Here’s my WPIRG Pay Stub

WPIRG is known for its averseness to neutrality on a campus that often alienates students in their own space, treating them as a commodity. While not true to everyone’s experience, it is true to enough that the general feeling on this campus can be that students are taught to keep to themselves and let the higher-ups do the work of making this campus the best it can be. But it’s naive at best to believe that top-level administrators — who some, individually, make more than WPIRG’s entire budget — prioritize whether or not you are healthy over whether or not you will pay your fees.

I work for an organization that operates on a campus where the president makes more than the prime minister of Canada. Extravagant administrative spending — now that’s one of the kind of student concerns a community like WPIRG would enthusiastically support you and your peers in taking a stand against.

In the context of the WPIRG Fee Referendum, WPIRG’s finances have been grossly misrepresented to show that 75% of our spending goes to “non-student” salaries, “perks”, and administration. This number does not tell students:

  • WPIRG’s 2015–2016 total revenue was $259,148.62.
  • 56% of our budget went to salaries (incl. taxes and benefits): two full-time staff, one full-time co-op student staff, one full-time contract student researcher. This number is less than the norm for non-profits.
  • 14% of our budget went to administration and marketing. This includes an office space, IT, printing, and a student library, all of which directly benefit students and their initiatives.
  • Perks: What perks? While working with students is incredibly rewarding, there is a lot of difficult conversations that we can’t leave behind at our desks. (But really: materially, I don’t know what this means).

The basic assumption is that student money needs to be spent on buying things and not paying people to do things. To say a human resource is not a resource, that we are useless in making students feel supported, profoundly undermines the students that have used our service. In the case of the Schembri Property Management issue in 2014, very little money was actually spent on things to make the campaign a success — the WPIRG fee was instrumental in securing three months of tireless staff work — work without which students would not have been informed of their rights and options, would not have been encouraged and supported to get organized into an effective group capable of putting enough pressure on Schembri that they settled before the Landlord and Tenant Board even ruled on the case. To see that campaign be reduced to us organizing “a little march” in front of Schembri’s offices — simply because that was the most visible point of the campaign — is misinformed, belittling and shows great disrespect for everyone who worked so hard in that campaign, not least the students at 1 Columbia themselves.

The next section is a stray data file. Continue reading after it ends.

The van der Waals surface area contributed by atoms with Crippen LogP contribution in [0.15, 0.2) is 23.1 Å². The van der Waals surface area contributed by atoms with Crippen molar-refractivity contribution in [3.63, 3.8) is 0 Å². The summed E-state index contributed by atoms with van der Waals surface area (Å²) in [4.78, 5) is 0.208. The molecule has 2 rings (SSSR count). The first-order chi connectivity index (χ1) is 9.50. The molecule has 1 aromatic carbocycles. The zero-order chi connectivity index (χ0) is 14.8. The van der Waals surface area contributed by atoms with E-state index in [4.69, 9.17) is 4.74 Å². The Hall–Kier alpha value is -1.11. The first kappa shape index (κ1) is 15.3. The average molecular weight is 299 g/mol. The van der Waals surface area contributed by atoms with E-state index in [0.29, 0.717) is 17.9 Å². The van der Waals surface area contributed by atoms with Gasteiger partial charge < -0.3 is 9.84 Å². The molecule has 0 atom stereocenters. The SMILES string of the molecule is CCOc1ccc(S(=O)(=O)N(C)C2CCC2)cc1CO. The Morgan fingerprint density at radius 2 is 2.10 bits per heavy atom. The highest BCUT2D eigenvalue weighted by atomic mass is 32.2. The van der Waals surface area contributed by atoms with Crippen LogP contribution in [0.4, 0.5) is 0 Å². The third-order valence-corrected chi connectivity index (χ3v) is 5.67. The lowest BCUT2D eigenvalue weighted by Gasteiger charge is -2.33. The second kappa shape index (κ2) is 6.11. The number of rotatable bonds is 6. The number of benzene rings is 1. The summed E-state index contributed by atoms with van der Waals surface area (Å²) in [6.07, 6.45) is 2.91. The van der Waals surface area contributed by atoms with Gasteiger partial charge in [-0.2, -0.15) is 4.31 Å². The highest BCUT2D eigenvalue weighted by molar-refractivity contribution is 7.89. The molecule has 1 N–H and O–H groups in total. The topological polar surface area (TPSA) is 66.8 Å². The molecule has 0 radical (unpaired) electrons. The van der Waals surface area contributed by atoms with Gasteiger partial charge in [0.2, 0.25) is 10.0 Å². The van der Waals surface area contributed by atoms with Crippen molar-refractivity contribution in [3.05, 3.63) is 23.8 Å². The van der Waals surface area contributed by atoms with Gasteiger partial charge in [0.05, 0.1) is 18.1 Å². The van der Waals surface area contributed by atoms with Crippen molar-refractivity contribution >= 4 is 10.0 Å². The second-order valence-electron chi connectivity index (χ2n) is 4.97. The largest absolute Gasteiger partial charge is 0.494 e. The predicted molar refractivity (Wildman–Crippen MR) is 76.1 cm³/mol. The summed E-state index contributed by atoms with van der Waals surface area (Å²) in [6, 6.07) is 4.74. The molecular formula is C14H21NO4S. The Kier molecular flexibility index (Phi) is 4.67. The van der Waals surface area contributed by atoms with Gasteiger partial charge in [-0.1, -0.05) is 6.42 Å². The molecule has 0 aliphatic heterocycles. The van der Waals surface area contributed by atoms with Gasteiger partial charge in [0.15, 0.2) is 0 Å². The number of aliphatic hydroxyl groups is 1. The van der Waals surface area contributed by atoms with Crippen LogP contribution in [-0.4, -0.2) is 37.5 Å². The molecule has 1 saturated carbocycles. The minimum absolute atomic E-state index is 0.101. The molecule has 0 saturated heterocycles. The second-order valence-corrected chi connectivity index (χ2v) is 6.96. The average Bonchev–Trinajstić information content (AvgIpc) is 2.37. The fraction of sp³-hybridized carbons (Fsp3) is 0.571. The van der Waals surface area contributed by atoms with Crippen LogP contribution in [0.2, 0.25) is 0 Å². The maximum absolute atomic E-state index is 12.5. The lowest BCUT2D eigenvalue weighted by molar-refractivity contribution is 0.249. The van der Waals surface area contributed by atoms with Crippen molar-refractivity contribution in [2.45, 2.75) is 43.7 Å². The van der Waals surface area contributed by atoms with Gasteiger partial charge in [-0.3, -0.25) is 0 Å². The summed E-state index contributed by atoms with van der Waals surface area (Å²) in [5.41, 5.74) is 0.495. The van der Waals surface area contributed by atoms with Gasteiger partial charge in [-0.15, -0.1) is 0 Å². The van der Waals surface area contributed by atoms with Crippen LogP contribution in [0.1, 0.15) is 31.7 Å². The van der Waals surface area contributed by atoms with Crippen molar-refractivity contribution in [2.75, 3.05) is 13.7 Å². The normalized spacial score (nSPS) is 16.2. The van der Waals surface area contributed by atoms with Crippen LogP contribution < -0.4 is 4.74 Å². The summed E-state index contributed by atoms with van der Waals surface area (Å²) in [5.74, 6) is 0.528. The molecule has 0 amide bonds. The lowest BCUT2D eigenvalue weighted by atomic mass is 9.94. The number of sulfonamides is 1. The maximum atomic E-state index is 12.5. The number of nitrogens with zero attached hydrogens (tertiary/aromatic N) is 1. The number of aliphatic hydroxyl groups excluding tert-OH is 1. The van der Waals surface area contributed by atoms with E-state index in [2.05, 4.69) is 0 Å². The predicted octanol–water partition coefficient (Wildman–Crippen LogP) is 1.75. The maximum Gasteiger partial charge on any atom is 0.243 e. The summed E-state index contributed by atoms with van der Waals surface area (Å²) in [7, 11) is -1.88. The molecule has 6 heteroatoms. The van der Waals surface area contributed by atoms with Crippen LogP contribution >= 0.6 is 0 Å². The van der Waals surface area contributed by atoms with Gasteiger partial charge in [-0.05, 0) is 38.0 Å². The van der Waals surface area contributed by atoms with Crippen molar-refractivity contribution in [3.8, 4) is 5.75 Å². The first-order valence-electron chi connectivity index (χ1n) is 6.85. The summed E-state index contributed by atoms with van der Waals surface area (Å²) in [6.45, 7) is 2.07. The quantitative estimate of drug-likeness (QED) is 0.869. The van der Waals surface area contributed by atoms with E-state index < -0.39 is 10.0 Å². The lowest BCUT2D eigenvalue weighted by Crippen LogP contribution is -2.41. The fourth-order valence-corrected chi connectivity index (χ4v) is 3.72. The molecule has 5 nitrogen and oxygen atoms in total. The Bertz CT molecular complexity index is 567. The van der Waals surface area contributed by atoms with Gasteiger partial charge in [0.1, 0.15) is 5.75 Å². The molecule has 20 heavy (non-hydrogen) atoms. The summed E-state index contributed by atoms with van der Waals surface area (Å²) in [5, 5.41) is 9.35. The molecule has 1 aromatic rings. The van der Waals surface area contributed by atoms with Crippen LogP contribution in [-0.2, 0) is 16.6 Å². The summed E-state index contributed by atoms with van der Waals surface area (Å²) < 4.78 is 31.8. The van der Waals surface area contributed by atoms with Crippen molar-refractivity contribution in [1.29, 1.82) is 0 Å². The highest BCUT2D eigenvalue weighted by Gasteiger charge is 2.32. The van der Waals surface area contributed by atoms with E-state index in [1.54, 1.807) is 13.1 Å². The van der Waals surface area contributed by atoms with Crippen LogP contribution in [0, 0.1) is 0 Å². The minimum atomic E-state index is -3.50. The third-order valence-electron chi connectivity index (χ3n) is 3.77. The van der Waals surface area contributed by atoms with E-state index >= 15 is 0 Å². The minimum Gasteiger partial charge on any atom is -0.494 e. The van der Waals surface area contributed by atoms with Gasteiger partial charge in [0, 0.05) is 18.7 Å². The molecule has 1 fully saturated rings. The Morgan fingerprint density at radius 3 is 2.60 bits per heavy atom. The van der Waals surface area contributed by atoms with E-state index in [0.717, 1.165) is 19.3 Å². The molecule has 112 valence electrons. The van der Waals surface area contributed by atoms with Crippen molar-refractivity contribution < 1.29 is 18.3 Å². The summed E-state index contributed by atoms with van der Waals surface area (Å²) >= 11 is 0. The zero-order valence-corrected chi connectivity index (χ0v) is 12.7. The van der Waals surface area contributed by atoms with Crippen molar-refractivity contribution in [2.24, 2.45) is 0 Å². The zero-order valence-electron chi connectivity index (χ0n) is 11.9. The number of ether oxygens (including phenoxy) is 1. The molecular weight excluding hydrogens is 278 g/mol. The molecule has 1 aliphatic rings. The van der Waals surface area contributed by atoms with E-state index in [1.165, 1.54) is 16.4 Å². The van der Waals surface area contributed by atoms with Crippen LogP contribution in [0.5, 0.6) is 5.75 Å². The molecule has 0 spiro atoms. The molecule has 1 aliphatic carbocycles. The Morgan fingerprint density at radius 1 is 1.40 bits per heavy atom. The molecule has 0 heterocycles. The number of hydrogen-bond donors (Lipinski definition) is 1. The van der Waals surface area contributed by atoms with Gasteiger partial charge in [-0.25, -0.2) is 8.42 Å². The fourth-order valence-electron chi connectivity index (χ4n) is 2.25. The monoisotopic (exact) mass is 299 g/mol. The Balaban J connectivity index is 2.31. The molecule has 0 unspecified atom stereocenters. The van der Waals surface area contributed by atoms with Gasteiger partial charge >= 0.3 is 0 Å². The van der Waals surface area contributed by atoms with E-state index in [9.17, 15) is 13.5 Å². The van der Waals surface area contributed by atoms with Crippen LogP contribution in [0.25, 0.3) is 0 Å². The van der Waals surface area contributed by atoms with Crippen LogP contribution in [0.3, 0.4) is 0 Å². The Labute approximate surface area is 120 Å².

Just this past Tuesday, WPIRG co-hosted (uniting UW Black Association for Student Expression (BASE), FemPhys, Women in Science, GLOW, the Women’s Centre, and the Institute for Quantum Computing) a talk with Dr. Chanda Prescod-Weinstein, a University of Waterloo alumnus and one of the world’s leading astrophysicists. Staff were pivotal in bringing these different areas of campus together for an incredible speaker, and took care of the grunt work and logistics involved with bringing Dr. Prescod-Weinstein to campus. Nisheida, while on stage representing UW BASE, remarked that it would be her first time as a University of Waterloo student that she’d see someone at a podium that looked like her. To hear that from a student is disheartening, but also inspiring of change. I am also disheartened at the prospect of seeing a campus where students may lose an independent resource that lets them decide what issues they want to shine light on.

Ultimately, the digital commentary around WPIRG has reduced us to an acronym. We are real people, volunteers are real students, and it is frustrating and unfair for people to misrepresent an organization that has empowered thousands of students in its 43 year history. We are transient — ”we” is you, is me, is anyone who has come to WPIRG knowing its independence is the very thing that lets it do real things with real panache, ovaries, balls, whatever the hell. Removing the refundable WPIRG fee would fundamentally destroy the mechanisms needed by the only organization at UW where you can walk into an office without needless bureaucracy or An Appointment, #rant about anything, and be heard and guided into doing something about it. The irony of this, is our critics have a very fundamental thing in common with the students and staff here. We are all frustrated. But keeping the WPIRG fee is essential in upholding this community that will be frustrated with you, and will take action with you. Not above you, not behind or in front of you, not for you. With you.


There were some comments on social media that implied we lowered our wage after Winter term. Here’s a stub from January 1st. We also can’t change salaries as we please: the pay is locked into a multi-year agreement with our union.

To clarify: the stub in the original article belonged to a full-time contract student. The stub in this edit belongs to our most senior staff, full-time, permanent.

Note that our co-op position starts at the same wage. Our board upholds its standards of equity.